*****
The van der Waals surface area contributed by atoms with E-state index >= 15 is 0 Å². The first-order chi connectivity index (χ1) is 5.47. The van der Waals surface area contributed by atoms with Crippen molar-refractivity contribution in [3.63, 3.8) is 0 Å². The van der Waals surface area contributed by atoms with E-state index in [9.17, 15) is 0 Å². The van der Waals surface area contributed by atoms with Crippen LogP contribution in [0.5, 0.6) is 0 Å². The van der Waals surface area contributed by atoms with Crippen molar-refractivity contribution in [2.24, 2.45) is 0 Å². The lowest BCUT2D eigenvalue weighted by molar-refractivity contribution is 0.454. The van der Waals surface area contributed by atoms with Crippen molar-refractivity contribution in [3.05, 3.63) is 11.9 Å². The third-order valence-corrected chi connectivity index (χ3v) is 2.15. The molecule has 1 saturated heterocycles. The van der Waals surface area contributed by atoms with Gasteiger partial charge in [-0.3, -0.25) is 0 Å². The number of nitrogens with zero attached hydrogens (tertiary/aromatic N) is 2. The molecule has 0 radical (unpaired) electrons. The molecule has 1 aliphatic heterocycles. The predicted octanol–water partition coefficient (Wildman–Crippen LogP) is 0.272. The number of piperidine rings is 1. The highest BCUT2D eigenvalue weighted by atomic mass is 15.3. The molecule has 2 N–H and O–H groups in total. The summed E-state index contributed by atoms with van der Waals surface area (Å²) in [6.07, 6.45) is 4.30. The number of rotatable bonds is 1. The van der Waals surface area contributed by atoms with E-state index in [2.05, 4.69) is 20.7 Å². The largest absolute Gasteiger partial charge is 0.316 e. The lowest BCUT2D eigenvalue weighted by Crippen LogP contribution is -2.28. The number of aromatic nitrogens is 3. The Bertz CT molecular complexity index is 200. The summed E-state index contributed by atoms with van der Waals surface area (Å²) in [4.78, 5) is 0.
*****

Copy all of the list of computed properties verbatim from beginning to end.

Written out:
The van der Waals surface area contributed by atoms with E-state index >= 15 is 0 Å². The first-order chi connectivity index (χ1) is 5.47. The van der Waals surface area contributed by atoms with Crippen molar-refractivity contribution in [3.63, 3.8) is 0 Å². The van der Waals surface area contributed by atoms with E-state index in [9.17, 15) is 0 Å². The van der Waals surface area contributed by atoms with Crippen LogP contribution in [0.5, 0.6) is 0 Å². The van der Waals surface area contributed by atoms with Crippen molar-refractivity contribution in [2.24, 2.45) is 0 Å². The lowest BCUT2D eigenvalue weighted by molar-refractivity contribution is 0.454. The van der Waals surface area contributed by atoms with Crippen molar-refractivity contribution in [3.05, 3.63) is 11.9 Å². The third-order valence-corrected chi connectivity index (χ3v) is 2.15. The molecule has 1 saturated heterocycles. The van der Waals surface area contributed by atoms with Gasteiger partial charge in [-0.3, -0.25) is 0 Å². The number of nitrogens with zero attached hydrogens (tertiary/aromatic N) is 2. The molecule has 0 radical (unpaired) electrons. The molecule has 1 aliphatic heterocycles. The predicted octanol–water partition coefficient (Wildman–Crippen LogP) is 0.272. The number of piperidine rings is 1. The highest BCUT2D eigenvalue weighted by atomic mass is 15.3. The molecule has 2 N–H and O–H groups in total. The summed E-state index contributed by atoms with van der Waals surface area (Å²) in [6.07, 6.45) is 4.30. The number of rotatable bonds is 1. The van der Waals surface area contributed by atoms with E-state index in [2.05, 4.69) is 20.7 Å². The largest absolute Gasteiger partial charge is 0.316 e. The lowest BCUT2D eigenvalue weighted by Crippen LogP contribution is -2.28. The number of aromatic nitrogens is 3. The Bertz CT molecular complexity index is 200. The summed E-state index contributed by atoms with van der Waals surface area (Å²) in [4.78, 5) is 0.